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You could tell by the way Hazel Elizabeth Hickey Moore dressed when she was growing up she was a cowgirl. You could also tell she was a cowgirl by the way she rode magnificent jumping horses in the Ringling Brothers and Barnum Bailey Circus. Hazel was also destined for a career as a Wild West Show cowgirl because of her parents: Her father was an equestrian circus performer and her mother was a trapeze artist. Hazel was raised under the big top.
Born in Watertown, New York, on June 25, 1902, Hazel’s early years were spent raising and training a variety of animals from sheepdogs to stallions. When she wasn’t training animals, she practiced her horseback riding skills and became an expert in dressage and high jumping atop her horse Perfect Lady. When the Ringling Brothers Circus was performing in Kentucky, Hazel took some time away from her act to enter Perfect Lady in a jumping competition. The pair rode away with the top prize.
Hazel and Perfect Lady performed in several other Western shows including the 101 Ranch, Cole Brothers, the Joe Green Wild West Show, and the Tim McCoy Wild West Show. In one of her most popular routines, Hazel would ride out into the center of the arena dressed in a long gown. After dazzling the audience with a series of dressage maneuvers she would break into song and doves would fly about overhead. When Hazel signaled the birds, they would land on the horse and ride about the ring with her.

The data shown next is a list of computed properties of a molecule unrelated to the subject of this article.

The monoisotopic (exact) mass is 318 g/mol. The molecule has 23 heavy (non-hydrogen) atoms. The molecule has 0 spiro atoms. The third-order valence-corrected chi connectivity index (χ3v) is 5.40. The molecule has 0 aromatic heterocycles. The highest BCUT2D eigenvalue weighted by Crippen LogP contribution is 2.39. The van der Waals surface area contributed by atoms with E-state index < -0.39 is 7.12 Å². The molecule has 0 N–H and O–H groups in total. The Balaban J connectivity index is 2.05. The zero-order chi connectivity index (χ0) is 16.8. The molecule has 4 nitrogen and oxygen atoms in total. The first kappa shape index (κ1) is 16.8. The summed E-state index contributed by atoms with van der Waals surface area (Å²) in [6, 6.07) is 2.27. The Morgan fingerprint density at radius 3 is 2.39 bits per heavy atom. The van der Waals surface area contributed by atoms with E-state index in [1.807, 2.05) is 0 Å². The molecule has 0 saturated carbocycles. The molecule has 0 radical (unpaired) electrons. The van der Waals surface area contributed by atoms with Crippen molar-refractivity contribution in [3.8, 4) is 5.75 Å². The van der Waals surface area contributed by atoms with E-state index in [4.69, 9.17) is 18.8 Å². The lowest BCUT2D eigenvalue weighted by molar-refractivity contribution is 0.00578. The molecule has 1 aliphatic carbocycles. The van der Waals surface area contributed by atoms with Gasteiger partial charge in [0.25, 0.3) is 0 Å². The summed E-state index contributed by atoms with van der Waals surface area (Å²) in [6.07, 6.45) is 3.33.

Not only did Hazel possess exceptional horseback riding talent, but she was a gifted fashion designer and seamstress. Throughout her career in the arena, Hazel designed and made her own costumes and beaded accessories. In addition to making clothes for herself, she made outfits for several of the other men and women in the show. Hazel always had a small, travel-sized treadle sewing machine and riding tack with her.
The accomplished rider and seamstress met saddle bronc rider Percy Moore while performing in a show in the Midwest. The couple married on May 13, 1932, and continued to travel throughout the United States entertaining audiences. The Moores had three daughters, the oldest of whom was born while they were on the road performing. News of the blessed event and the location of the birth, a tent in Colonel Jim Eskew’s Wild West Show, was carried by newspapers across the country. Two of Hazel and Percy’s daughters went on to be rodeo performers, regaling spectators with their abilities as trick riders and ropers.
Hazel’s daughters, granddaughters, and great-granddaughter pursued both her legacy in rodeo and in fashion design. Her daughters and granddaughters were barrel racers and contract rodeo personnel. Her great-granddaughter Darcey Good not only became a barrel racer and a breakaway roper but went on to open a clothing boutique showcasing garments inspired by Hazel’s style. Hazel’s Fashion Wagon pays homage to the diminutive horseback riding superstar who entertained enthusiastic crowds from Syracuse to San Francisco.
Hazel Hickey Moore passed away on July 24, 1977, in Oklahoma City, Oklahoma, at the age of 75.